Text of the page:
“The sluts are coming! The sluts are coming!”

Some in KC will be clutching their pearls this afternoon, and others wagging their fingers, but I hope many more will be marching and cheering.

It’s the Kansas City edition of Slutwalk — an international movement dedicated to the radical proposition that rapists are responsible for rape, not their victims.

It started with a Toronto cop:

On January 24th, 2011, a representative of the Toronto Police gave shocking insight into the Force’s view of sexual assault by stating: “women should avoid dressing like sluts in order not to be victimized”.

As the city’s major protective service, the Toronto Police have perpetuated the myth and stereotype of ‘the slut’, and in doing so have failed us. With sexual assault already a significantly under-reported crime, survivors have now been given even less of a reason to go to the Police, for fear that they could be blamed. Being assaulted isn’t about what you wear; it’s not even about sex; but using a pejorative term to rationalize inexcusable behaviour creates an environment in which it’s okay to blame the victim.

Maybe you’ve heard the blame the victim language . . .

  • “She* shouldn’t have been wearing clothes like that.”
  • “She shouldn’t have been in that place at that time of day/night.”
  • “She shouldn’t have been wearing that perfume.”
  • “She shouldn’t have been flirting.”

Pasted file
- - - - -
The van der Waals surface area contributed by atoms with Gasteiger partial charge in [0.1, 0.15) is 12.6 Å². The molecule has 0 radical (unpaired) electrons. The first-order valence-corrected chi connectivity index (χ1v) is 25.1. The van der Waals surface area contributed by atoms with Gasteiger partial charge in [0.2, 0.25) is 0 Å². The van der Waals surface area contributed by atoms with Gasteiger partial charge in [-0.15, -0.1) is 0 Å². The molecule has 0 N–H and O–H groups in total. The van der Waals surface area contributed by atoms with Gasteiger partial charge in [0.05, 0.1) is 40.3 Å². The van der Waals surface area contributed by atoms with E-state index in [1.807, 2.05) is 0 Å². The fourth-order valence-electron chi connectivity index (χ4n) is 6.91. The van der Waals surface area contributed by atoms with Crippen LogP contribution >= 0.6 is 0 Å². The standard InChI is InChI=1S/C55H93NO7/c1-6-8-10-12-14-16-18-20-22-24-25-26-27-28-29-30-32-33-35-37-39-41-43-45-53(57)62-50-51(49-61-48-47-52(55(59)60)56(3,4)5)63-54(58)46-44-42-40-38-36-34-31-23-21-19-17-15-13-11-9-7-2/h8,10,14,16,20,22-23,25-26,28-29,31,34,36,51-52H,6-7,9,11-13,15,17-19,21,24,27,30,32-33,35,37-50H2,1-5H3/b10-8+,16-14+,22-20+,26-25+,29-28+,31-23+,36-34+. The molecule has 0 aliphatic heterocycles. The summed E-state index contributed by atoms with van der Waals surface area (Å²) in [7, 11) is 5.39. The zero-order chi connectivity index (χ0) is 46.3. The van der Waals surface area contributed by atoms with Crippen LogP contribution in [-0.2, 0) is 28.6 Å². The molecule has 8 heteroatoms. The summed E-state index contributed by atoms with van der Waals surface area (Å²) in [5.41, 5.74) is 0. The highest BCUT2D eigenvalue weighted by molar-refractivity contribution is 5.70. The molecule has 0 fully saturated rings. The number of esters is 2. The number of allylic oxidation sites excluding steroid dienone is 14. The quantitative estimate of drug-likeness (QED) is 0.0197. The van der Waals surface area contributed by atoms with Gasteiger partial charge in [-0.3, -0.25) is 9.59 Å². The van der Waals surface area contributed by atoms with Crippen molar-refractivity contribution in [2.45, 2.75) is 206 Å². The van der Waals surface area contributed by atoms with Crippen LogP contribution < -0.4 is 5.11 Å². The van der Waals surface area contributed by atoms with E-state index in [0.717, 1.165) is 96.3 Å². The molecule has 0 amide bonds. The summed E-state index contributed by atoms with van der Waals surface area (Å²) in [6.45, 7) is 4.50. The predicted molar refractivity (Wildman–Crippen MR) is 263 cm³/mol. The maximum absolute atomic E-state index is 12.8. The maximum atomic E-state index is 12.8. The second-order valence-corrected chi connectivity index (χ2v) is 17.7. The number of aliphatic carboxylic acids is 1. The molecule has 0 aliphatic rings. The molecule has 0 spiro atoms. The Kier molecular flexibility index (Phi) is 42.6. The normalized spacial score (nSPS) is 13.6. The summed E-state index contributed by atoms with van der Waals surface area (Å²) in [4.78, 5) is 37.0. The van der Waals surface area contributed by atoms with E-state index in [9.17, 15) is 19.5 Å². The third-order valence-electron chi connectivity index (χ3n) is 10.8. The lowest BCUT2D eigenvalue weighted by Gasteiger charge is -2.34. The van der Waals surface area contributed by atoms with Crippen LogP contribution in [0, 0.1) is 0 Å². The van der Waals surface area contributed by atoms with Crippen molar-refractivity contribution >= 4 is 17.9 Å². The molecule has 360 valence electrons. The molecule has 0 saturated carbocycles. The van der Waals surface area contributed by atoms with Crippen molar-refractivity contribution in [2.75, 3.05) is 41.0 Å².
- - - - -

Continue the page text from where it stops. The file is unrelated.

• “She shouldn’t have been drinking.”

(* When it comes to rape, “she” may also be a “he” and male victims come in for just as much blame as female victims, with their own male brand of victim-blaming language — “He should have been tougher/dressed more like a real guy/fought back . . .” .)

The reply to all of this was put quite succinctly in an article about the KC Slutwalk and Miranda Nichols, one of the organizers (emphasis added):

In the days that followed [her attempted rape by her (former) friend], her [other] friends would ask her, had she been drinking? What was she wearing?

Unintentionally but effectively they asked, “What did you do to allow yourself to be assaulted?”

And for a long time, Nichols asked herself the same questions. . .

She had not wanted this.

And with that realization, that acceptance that this was not her fault, Nichols got angry.

She got angry at her attacker, and she got angry at the culture that asks not “Why did you rape?” but instead “Why did you let yourself get raped?”

Nichols is not alone in demanding that the culture learn to ask the right question of the right people. Sluts, it appears, are everywhere:

Washington DC

London – do check out the signs!

Melbourne

Philadelphia

Chicago – again, check out the signs like this one: “No means no, yes means yes — wherever we go, however we dress.”

And yes, in Kansas City. The event had to be postponed because of permit issues last July, but everything is a go for today. I can’t be there because of other obligations, but it’s possible other clergy will be there. For instance, Westboro Baptist Church, led by Fred Phelps, has said they were going to protest the event, which should be rather hilarious. From the KC Pitch:

Completely missing the point, Westboro does not acknowledge the crime of sexual assault in its here-we-come press release. Instead, the irony-impaired church quotes Scripture relating to the mouths of whorish women.

Yep, it’s all the fault of the women. Thanks for making the marchers’ point for them, Fred.

(And no, I won’t link to the press release. I try not to feed publicity-seeking trolls.)

If Slutwalk hasn’t made it to your neighborhood yet, they may be on their way. Check out the list of future marches here: Ithaca, Minneapolis, Portland, Nashville, New York City, Singapore . . . Don’t see the name of a city near you? Maybe it’s time to organize your own march.

image h/t Slutwalk KC